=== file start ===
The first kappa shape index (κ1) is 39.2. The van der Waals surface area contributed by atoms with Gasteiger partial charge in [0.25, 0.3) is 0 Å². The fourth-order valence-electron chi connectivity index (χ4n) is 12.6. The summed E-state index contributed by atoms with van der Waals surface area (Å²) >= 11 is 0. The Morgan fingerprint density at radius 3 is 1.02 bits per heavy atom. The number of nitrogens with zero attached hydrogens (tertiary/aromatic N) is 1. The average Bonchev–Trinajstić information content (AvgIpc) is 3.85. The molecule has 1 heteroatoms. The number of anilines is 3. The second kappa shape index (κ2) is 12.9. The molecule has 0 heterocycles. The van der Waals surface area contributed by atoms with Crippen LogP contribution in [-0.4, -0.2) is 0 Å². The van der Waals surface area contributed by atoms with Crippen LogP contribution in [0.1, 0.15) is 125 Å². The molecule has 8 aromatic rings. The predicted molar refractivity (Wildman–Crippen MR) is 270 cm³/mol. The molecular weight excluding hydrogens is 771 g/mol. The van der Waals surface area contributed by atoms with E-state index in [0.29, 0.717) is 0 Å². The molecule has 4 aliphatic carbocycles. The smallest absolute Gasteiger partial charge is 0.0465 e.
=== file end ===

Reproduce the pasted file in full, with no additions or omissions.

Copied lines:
The first kappa shape index (κ1) is 39.2. The van der Waals surface area contributed by atoms with Gasteiger partial charge in [0.25, 0.3) is 0 Å². The fourth-order valence-electron chi connectivity index (χ4n) is 12.6. The summed E-state index contributed by atoms with van der Waals surface area (Å²) >= 11 is 0. The Morgan fingerprint density at radius 3 is 1.02 bits per heavy atom. The number of nitrogens with zero attached hydrogens (tertiary/aromatic N) is 1. The average Bonchev–Trinajstić information content (AvgIpc) is 3.85. The molecule has 1 heteroatoms. The number of anilines is 3. The second kappa shape index (κ2) is 12.9. The molecule has 0 heterocycles. The van der Waals surface area contributed by atoms with Crippen LogP contribution in [-0.4, -0.2) is 0 Å². The van der Waals surface area contributed by atoms with Crippen LogP contribution in [0.1, 0.15) is 125 Å². The molecule has 8 aromatic rings. The predicted molar refractivity (Wildman–Crippen MR) is 270 cm³/mol. The molecular weight excluding hydrogens is 771 g/mol. The van der Waals surface area contributed by atoms with E-state index in [0.29, 0.717) is 0 Å². The molecule has 4 aliphatic carbocycles. The smallest absolute Gasteiger partial charge is 0.0465 e.